In Ibsen’s A Doll House, we become witnesses to the modern middle-class conception of marriage. As the play begins, the inner dynamics of familial life are presented as comically romantic. Torvald Helmer, an ambitious bank manager, coddles his dutiful housewife Nora with money and “sweet” talk, and thus the stability and ideal of the home is maintained and perpetuated. Yet as dialogues develop between characters and everyday actions continue to unfold, we quickly realize there’s something sinister with this family portrait, and that the ordered marital life of the Helmer’s is not all that it appears on the surface: Eros becomes irreconcilable with economics; endearment becomes demeaning; individuals become accessories to needs and crimes; love becomes a lie and a liability. Emphasizing complex networks of relationships built upon traditional concepts of gender, Ibsen’s play debates the grounds of meaning, dramatizes conflicts of the self, and spotlights how the dissonances of domestic life coincide with the dialectic of history.
For your first essay, choose one of the following two prompts and consider the corresponding set of questions below. (Note that these questions are intended solely to help guide/organize your papers. You are not obligated to answer each one, but may use the questions as a reference to launch/support your own interpretations/arguments.)
Prompt 1: Money and marriage
Discuss the way(s) in which money influences marriage dynamics in the play.
- In what way does money organize the play and the actions/relationships between men and women within the play?
- How does Nora’s use of money both cage and liberate her? How does her relationship to money enforce her dependence on her husband and shape her independence?
- What are the circumstances of Mrs. Linde’s marriage? What does she expect from her marriage but fail to attain? What does she sacrifice? How is her marriage story different and similar to from Nora’s?
- How does Torvald treat and think about money? How is this transferred to his relationship with Nora? How is Torvald’s public life transmitted to his private life? What is the relationship between marital status and economic status, money and dominance?
- What is a doll? What is a doll house? How are they symbolically represented in the play? How do props and stage descriptions—as materials, as metaphors—accentuate the relationship between money and marriage?
Prompt 2: Individual vs. collective identities
Discuss the way(s) in which individual identities are shaped by relationships with others.
- What is Nora’s relationship to each character? How is her behavior during these interactions contrasted with her private emotions? How do her relationships with other characters develop/amplify her situation?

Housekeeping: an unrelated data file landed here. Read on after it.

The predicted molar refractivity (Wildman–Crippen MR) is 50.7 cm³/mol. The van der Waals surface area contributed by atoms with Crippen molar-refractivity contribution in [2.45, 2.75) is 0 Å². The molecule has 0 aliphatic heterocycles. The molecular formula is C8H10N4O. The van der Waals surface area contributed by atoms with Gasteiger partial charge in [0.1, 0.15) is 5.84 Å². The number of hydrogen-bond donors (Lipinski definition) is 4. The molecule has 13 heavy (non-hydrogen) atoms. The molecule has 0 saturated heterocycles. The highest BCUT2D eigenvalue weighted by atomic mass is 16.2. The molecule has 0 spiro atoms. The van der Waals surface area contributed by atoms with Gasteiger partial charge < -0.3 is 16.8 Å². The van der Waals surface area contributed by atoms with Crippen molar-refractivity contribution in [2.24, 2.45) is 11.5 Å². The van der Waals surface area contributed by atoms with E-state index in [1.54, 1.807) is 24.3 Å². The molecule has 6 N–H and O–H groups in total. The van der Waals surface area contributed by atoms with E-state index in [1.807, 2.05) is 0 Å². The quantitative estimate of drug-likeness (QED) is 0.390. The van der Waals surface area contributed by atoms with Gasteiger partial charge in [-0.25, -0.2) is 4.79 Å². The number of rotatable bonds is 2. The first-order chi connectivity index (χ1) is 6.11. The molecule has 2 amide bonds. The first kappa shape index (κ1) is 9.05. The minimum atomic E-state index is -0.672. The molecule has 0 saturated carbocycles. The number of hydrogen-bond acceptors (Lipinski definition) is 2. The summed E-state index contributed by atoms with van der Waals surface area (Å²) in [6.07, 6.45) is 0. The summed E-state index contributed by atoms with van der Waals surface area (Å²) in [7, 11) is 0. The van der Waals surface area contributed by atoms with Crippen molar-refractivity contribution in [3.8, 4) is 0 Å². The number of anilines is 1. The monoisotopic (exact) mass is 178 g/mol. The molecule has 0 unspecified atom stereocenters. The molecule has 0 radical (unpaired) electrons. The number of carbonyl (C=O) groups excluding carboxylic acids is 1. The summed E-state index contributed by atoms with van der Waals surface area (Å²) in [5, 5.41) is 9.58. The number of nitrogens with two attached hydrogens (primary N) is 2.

- How does Nora assert her individuality, her autonomy, throughout the play? What are some examples? What is at risk?
- How do gender constructs/assumptions affect individuality and identity? How does Nora’s role as a housewife and Mrs. Linde’s situation as a working widow acquiesce to and challenge these notions?
- ● What is Krogstad’s reputation and how does it influence his motives? How does his past and current situation inform his relationships to Torvald, Nora, and Mrs. Linde?
- What are the circumstances of Nora’s lies? What factors contribute to them? What do her lies say about her identity (and identity to others)? What does her telling the truth at the end of the play say about her development as a female individual?
Before you begin writing your essay, do a close re-reading of the play. This entails looking up words or names you do not know, identifying patterns in the text and passages that stand out to you, paying attention to details of language, asking yourself why a writer chose to present their ideas in the way they did (and how they did it), thinking of the way in which the text affects you, etc. Be sure to revisit your underlines, annotations, marginalia, notes from lectures, and lesson plans uploaded to Blackboard and to review any comments you may have already received from me on past assignments/essays.
Your essay should include (i) a title that sets the stage for your paper and page numbers; (ii) an introductory paragraph with a clear thesis statement that prepares/alerts the reader to what your paper will be about; (iii) several main-body paragraphs that analyze examples from the text which strengthen/support your thesis; and (iv) a conclusion that summarizes the paper as a whole. Remember to cite/quote passages from the text—indicated in your paper by quotation marks followed by page numbers in parentheses—to explain how/why they are relevant to your interpretation, rather than using them in place of your own thoughts.
All work needs to be your own. If you draw on the ideas or language of another writer’s work, be sure to provide proper sourcing and full bibliographical information. Failure to do so is considered plagiarism and will result in an automatic failure in the course. I am far more interested in hearing what you have to say than something that exists online. I give no extra points for additional research and, as a matter of fact, prefer papers without references to sources not read or discussed in class. If you feel you must consult outside materials, and have questions regarding citation—or any other questions—do not hesitate to reach out to me.
4 typed and double-spaced pages in 12-point Times New Roman font.